Extreme weather is becoming a new commonplace. Studies linking extreme weather events such as heat waves, storms, and droughts to climate change are becoming more conclusive.
President Obama is right. All around the world, extreme weather is becoming a new commonplace (see how climate events are disrupting your own hometown with NRDC’s mapping tool). Studies linking extreme weather events such as heat waves, storms, and droughts to global climate change are becoming more conclusive. Already, 2013 has seen some of the most severe weather events in history, and the World Resources Institute’s infographic serves as a visual reminder of the impacts that global climate change is having on our livelihoods and ecosystems, not to mention the heavy economic toll in infrastructure damages, higher health care bills and insurance premiums, lost productivity, and lower of crop yields.
Extreme weather has plagued China particularly bad this year, with both the cold and heat at their historical highs. The average temperature in northern China--which relies heavily on coal for heating--dropped to a 42-year low of 18.7°F. Coupled with a weather inversion, the air pollution from coal-fired power became trapped and led to the “airpocolypse” – a spate of air pollution so severe that even state-run media criticized the government and urged the country to wean off coal. ...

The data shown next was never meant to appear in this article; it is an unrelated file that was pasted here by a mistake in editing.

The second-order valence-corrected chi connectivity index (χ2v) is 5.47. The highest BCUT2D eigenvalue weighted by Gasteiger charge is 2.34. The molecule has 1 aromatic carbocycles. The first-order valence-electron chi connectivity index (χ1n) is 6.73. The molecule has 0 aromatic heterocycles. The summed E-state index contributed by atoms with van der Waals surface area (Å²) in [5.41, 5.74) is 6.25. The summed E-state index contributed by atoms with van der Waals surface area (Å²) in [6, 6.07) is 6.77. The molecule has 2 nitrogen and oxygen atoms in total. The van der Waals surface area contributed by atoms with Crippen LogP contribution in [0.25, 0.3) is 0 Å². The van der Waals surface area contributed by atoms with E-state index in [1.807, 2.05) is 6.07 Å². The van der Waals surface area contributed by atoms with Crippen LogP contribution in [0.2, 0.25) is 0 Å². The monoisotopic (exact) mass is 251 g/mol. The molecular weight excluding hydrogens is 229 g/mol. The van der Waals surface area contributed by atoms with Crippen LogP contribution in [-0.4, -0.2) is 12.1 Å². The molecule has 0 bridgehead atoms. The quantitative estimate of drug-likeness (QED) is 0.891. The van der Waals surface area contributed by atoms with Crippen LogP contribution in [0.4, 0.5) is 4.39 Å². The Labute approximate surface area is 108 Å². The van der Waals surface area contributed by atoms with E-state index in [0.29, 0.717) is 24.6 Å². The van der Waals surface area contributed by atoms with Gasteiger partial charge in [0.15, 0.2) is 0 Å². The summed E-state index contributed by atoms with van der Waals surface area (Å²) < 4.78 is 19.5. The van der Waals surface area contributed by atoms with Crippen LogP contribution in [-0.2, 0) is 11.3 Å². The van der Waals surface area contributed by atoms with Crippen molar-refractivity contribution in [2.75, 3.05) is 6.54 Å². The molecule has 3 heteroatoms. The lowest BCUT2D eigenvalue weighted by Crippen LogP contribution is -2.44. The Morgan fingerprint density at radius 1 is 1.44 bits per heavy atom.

Of course, the problem faced by every nation is cost. It takes money to install new pollution-reduction technologies and to upgrade existing infrastructure to better withstand weather events. However, if we don’t take action to mitigate greenhouse gas emissions now, we will continue to suffer the consequences of climate change, and we can all expect to see extreme weather events as the new norm.